Asteroids vary greatly in size, from almost 1000 kilometres for the largest down to rocks just tens of metres across.[note 3] The three largest are very much like miniature planets: they are roughly spherical, have at least partly differentiated interiors, and are thought to be surviving protoplanets. The vast majority, however, are much smaller and are irregularly shaped; they are thought to be either surviving planetesimals or fragments of larger bodies.
The dwarf planet Ceres is by far the largest asteroid, with a diameter of 975 km (610 mi). The next largest are 2 Pallas and 4 Vesta, both with diameters of just over 500 km (300 mi). Vesta is the only main-belt asteroid that can, on occasion, be visible to the naked eye. On some rare occasions, a near-Earth asteroid may briefly become visible without technical aid; see 99942 Apophis.
The mass of all the objects of the asteroid belt, lying between the orbits of Mars and Jupiter, is estimated to be about 2.8-3.2×1021 kg, or about 4 percent of the mass of the Moon. Of this, Ceres comprises 0.95×1021 kg, a third of the total. Adding in the next three most massive objects, Vesta (9%), Pallas (7%), and Hygiea (3%), brings this figure up to 51%; while the three after that, 511 Davida (1.2%), 704 Interamnia (1.0%), and 52 Europa (0.9%), only add another 3% to the total mass. The number of asteroids then increases rapidly as their individual masses decrease.
The number of asteroids decreases markedly with size. Although this generally follows a power law, there are 'bumps' at 5 km and 100 km, where more asteroids than expected from a logarithmic distribution are found.
Approximate number of asteroids N larger than diameter D D 100 m 300 m 500 m 1 km 3 km 5 km 10 km 30 km 50 km 100 km 200 km 300 km 500 km 900 km N ~25,000,000 4,000,000 2,000,000 750,000 200,000 90,000 10,000 1100 600 200 30 5 3 1
Although their location in the asteroid belt excludes them from planet status, the four largest objects, Ceres, Vesta, Pallas, and Hygiea, are remnant protoplanets that share many characteristics common to planets, and are atypical compared to the majority of "potato"-shaped asteroids.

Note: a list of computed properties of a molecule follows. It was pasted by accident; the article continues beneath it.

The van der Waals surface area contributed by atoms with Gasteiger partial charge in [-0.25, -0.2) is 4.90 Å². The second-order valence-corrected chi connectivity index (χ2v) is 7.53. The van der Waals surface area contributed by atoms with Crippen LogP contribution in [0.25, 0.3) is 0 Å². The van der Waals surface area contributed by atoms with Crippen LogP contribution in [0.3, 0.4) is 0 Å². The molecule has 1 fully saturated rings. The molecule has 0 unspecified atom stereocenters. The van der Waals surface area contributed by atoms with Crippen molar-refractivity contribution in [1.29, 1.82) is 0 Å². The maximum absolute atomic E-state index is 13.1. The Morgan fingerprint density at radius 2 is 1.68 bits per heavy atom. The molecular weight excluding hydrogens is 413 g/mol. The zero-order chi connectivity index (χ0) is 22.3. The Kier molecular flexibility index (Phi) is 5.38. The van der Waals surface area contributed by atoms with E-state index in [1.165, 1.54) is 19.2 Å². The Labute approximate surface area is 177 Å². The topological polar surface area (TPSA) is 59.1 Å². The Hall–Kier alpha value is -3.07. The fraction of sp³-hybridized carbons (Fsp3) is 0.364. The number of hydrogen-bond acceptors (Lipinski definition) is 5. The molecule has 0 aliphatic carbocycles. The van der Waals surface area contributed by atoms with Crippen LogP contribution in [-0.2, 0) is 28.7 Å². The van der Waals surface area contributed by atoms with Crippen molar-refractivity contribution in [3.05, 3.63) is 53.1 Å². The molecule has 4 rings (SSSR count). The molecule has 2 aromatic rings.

Attributes of protoplanetary asteroids Name Orbital
(% of Moon)
(% of Ceres)
Axial tilt Surface
Vesta 2.36 3.63 7.1° 0.089 578×560×458
15% 260 28% 5.34 29° 85–270 K Ceres 2.77 4.60 10.6° 0.079 975×975×909
28% 940 100% 9.07 ≈ 3° 167 K Pallas 2.77 4.62 34.8° 0.231 580×555×500
16% 210 22% 7.81 ≈ 80° 164 K Hygiea 3.14 5.56 3.8° 0.117 530×407×370
12% 87 9% 27.6 ≈ 60° 164 K
Ceres is the only asteroid large enough for its gravity to force it into a spheroidal shape, and so, according to the IAU's 2006 resolution on the definition of a planet, it has been classified as a dwarf planet. Vesta may eventually be so classified as well. Ceres has a much higher absolute magnitude than the other asteroids, of around 3.32, and may possess a surface layer of ice. Like the planets, Ceres is differentiated: it has a crust, a mantle and a core. Vesta, too, has a differentiated interior, though it formed inside the Solar System's frost line, and so is devoid of water;  its composition is mainly of basaltic rock such as olivine. Pallas is unusual in that, like Uranus, it rotates on its side, with one pole regularly facing the Sun and the other facing away. Its composition is similar to that of Ceres: high in carbon and silicon, and perhaps partially differentiated. Hygiea is a carbonaceous asteroid and, unlike the other largest asteroids, lies relatively close to the plane of the ecliptic.